EnQuest is determined to keep its “growth story” going after overcoming a period of uncertainty to achieve first oil from the Kraken field.
The field is expected to pump out about 50,000 barrels of oil per day by the end of the year via the Kraken FPSO, one of the largest fuel handling vessels in the world.
Neil McCulloch, EnQuest chief operating officer, said delivering Kraken under budget was a significant achievement against the backdrop of a sustained downturn.
Operator EnQuest has managed to lower project costs to £2billion from £2.5billion in 2013, the year Kraken was sanctioned.
However, as many of the contracts equipment and services for Kraken were placed pre-sanction, EnQuest could not easily benefit from supply chain deflation once crude prices collapsed.
The clawed back capital came from the deployment of technology and tight project management, according to the company chief.
Mr McCulloch praised the Kraken team at EnQuest for staying focused on the task while management secured the firm’s future.
2016 threw up a number of hurdles for the firm’s management to navigate. In February last year, the firm was put under pressure when First Oil Expro (FOE) went into voluntary administration.
EnQuest and the remaining partner on Kraken, Cairn Energy, then had to split FOE’s 15% stake, leaving them with 70.5% and 29.5% respectively.
Last summer, EnQuest was forced to deny taking part in debt talks with the Oil and Gas Authority (OGA). A few months later in September, its talks with Israel’s Delek Group regarding a 20% farm-out of Kraken collapsed.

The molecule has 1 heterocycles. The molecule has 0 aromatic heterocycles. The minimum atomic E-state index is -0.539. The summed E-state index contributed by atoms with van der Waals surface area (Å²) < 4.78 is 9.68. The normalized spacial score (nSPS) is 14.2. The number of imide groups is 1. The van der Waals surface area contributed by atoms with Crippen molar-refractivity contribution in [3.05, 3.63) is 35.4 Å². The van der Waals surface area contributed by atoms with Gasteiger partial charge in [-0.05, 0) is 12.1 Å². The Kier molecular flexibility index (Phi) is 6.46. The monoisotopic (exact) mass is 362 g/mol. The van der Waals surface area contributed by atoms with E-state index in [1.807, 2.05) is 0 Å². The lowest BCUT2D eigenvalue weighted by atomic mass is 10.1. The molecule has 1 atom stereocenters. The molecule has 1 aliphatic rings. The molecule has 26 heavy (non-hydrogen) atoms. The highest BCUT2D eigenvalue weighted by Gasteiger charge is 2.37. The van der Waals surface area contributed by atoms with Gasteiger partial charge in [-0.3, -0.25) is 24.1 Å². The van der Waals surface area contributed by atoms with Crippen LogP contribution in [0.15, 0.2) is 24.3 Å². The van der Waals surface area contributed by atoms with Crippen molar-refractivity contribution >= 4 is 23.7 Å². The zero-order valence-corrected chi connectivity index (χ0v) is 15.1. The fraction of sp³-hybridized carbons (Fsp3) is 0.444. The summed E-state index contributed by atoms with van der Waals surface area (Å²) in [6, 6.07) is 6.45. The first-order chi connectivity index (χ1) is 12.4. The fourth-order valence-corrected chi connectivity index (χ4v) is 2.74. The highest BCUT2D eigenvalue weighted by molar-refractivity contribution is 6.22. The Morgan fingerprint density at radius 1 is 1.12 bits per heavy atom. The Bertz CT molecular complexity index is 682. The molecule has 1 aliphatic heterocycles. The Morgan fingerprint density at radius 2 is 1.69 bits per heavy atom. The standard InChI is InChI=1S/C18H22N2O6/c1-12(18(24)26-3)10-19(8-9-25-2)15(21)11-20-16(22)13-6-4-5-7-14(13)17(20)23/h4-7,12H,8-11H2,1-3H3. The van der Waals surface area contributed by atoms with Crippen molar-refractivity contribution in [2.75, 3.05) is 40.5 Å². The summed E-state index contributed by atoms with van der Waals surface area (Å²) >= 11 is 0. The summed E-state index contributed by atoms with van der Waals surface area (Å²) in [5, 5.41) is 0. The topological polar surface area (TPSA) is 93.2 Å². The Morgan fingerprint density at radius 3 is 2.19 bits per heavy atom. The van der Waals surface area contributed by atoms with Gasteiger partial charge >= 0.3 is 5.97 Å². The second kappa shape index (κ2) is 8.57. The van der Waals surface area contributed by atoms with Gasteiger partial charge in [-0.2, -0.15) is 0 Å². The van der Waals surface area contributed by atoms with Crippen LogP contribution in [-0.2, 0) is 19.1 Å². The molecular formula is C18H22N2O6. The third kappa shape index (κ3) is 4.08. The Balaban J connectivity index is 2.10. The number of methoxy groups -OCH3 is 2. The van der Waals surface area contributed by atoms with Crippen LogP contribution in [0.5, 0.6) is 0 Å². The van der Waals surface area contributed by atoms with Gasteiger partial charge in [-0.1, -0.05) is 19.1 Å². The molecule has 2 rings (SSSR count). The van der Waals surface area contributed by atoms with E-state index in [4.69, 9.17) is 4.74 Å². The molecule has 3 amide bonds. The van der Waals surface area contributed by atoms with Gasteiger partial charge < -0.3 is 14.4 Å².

One month later EnQuest revealed debt restructuring proposals which would add £195million to the balance sheet and extend final repayment until 2021.
Creditors backed the plans in November.
Mr McCulloch said: “The team has ridden probably the most prolonged and deep downturn that the industry has seen.
“It’s shown that a project that is well set up can deliver despite changes in external circumstances.
“The team has really stuck to its knitting and has not been distracted by what has been going on externally.
“The world did change and the company needed to do the restructuring, which was successful.”
Richard Hall, EnQuest’s head of major projects, said having a lean team was a factor in making a success of Kraken.
Mr Hall said: “We have run this project with an incredibly small team by North Sea industry standards and we have kept the team together throughout.
“We do not carry any fat, and nor did we at the start. We have about 50 people in Aberdeen and less than 30 at any one time in Singapore looking after the FPSO. We always went into the project with that approach.
“Also, we went to one of our vendors and asked for the standard equipment and we’ve tailored our development to their equipment, rather than the other way round. That’s been another of the success stories.”
With the field up and running, Mr McCulloch said it was time for Kraken to start paying for itself and eat into EnQuest’s debt pile, which totalled £1.4billion at year-end 2016.
He said: “It has taken a significant amount of capital to get the development to first oil and now, as with any project, it has to pay back the investment.
“That’s normal. That’s what happens with major capital projects. They absorb capital and then they release cash flow.
“We will use that cash flow to reduce our debt and that will be good for the company and its shareholders.”
Kraken revenues could also bolster EnQuest in the mergers and acquisitions market, an area where it has already been active this year.
In January, EnQuest snapped up a 25% stake in BP’s North Sea Magnus field and a 3% interest in the Sullom Voe Terminal, which it will operate once the deal goes through.
Mr McCulloch added: “We will continue to think about opportunities while we pay down debt and improve our balance sheet.
“We’ll keep going. Our intention is to keep the growth story of EnQuest intact.”
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